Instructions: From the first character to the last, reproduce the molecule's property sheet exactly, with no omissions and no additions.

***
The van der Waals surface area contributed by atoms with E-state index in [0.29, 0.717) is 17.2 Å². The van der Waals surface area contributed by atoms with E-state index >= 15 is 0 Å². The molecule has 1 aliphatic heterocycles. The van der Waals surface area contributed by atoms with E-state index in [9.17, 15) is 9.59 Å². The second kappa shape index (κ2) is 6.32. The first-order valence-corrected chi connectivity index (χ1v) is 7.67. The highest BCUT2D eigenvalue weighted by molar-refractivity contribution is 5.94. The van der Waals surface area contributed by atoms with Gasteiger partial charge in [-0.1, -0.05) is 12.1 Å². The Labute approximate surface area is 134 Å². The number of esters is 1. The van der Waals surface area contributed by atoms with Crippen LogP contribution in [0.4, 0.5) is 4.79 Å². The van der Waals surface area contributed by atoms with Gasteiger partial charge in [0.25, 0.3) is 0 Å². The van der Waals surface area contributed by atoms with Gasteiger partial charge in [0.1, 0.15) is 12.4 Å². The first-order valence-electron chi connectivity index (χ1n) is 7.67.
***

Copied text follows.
The van der Waals surface area contributed by atoms with E-state index in [0.29, 0.717) is 17.2 Å². The van der Waals surface area contributed by atoms with E-state index >= 15 is 0 Å². The molecule has 1 aliphatic heterocycles. The van der Waals surface area contributed by atoms with E-state index in [9.17, 15) is 9.59 Å². The second kappa shape index (κ2) is 6.32. The first-order valence-corrected chi connectivity index (χ1v) is 7.67. The highest BCUT2D eigenvalue weighted by molar-refractivity contribution is 5.94. The van der Waals surface area contributed by atoms with Gasteiger partial charge in [-0.1, -0.05) is 12.1 Å². The Labute approximate surface area is 134 Å². The number of esters is 1. The van der Waals surface area contributed by atoms with Crippen LogP contribution in [0.4, 0.5) is 4.79 Å². The van der Waals surface area contributed by atoms with Gasteiger partial charge in [0.25, 0.3) is 0 Å². The van der Waals surface area contributed by atoms with Gasteiger partial charge in [0.1, 0.15) is 12.4 Å². The first-order valence-electron chi connectivity index (χ1n) is 7.67.